Kilometer 5400: gaumarjos means cheers
I won’t attempt to teach anyone history. I just want to note that Georgia, next to its neighbour, Armenia, is one of the oldest around-European civilizations.
The orthodox churches had been built here before Russia even heard about Christianity, the unique Georgian letters had been written before anyone thought to invent the Cyrillic script and the origins of wine date 6 thousand years back. No political games will ever manage to kill Georgian pride and national identity and I do sincerely hope that what I mentioned before – that the Georgian culture is escaping me a bit – is a result of holiday season, coincidence and not good enough observation skills.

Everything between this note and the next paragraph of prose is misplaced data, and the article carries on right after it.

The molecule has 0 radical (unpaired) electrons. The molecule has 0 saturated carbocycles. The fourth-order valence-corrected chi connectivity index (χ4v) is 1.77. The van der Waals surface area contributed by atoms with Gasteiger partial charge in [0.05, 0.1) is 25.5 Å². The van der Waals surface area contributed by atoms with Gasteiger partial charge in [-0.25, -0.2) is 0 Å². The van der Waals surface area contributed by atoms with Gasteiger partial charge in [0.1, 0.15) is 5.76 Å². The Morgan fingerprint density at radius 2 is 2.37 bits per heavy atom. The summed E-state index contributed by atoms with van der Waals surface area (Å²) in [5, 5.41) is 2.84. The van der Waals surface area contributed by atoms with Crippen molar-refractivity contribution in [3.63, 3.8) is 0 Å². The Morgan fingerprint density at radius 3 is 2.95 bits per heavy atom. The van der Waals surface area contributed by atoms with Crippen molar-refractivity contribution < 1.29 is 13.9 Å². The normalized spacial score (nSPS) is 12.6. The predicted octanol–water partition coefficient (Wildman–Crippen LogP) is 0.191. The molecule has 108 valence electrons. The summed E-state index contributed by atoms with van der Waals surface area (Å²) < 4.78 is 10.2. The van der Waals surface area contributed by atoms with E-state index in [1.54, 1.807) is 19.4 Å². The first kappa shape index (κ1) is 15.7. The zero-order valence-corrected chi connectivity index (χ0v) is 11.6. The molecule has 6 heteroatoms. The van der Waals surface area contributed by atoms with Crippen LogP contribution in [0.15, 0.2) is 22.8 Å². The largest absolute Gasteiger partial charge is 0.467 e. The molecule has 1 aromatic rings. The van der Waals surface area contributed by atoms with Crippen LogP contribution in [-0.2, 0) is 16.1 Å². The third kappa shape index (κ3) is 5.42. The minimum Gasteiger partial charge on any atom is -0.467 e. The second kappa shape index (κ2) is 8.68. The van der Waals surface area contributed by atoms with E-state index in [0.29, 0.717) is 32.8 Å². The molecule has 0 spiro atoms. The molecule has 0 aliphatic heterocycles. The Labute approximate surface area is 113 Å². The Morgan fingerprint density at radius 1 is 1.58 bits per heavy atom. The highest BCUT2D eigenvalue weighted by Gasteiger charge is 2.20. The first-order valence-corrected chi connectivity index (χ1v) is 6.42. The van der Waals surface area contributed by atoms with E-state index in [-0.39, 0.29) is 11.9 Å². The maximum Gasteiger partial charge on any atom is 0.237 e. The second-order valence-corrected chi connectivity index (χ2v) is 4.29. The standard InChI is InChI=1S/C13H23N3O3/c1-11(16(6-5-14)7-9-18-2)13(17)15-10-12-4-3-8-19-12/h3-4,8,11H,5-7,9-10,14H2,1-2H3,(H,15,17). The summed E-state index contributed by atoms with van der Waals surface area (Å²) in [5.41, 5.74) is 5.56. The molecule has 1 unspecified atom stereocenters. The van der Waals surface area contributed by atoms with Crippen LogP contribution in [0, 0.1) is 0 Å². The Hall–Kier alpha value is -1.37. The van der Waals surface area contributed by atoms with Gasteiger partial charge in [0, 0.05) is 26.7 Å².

Right, so what’s with that wine?
Actually, the only thing that Georgian wines have in common with our European ones is fermented grapes. Every other part of the production process looks completely different. The local wineries proudly announce that they never use any artificial ingredients. Yeast? Forget it! The wines mature underground in special amphoras called the kvevri and, as a result, offer a brand new taste bud experience. The only problem may occur when a not very skilled wine producer treats you, as it’s awfully easy to get a sauerkraut aftertaste. Nevertheless, even a slightly pickled wine will taste delicious by the fire and at the accompaniment of sheep bells.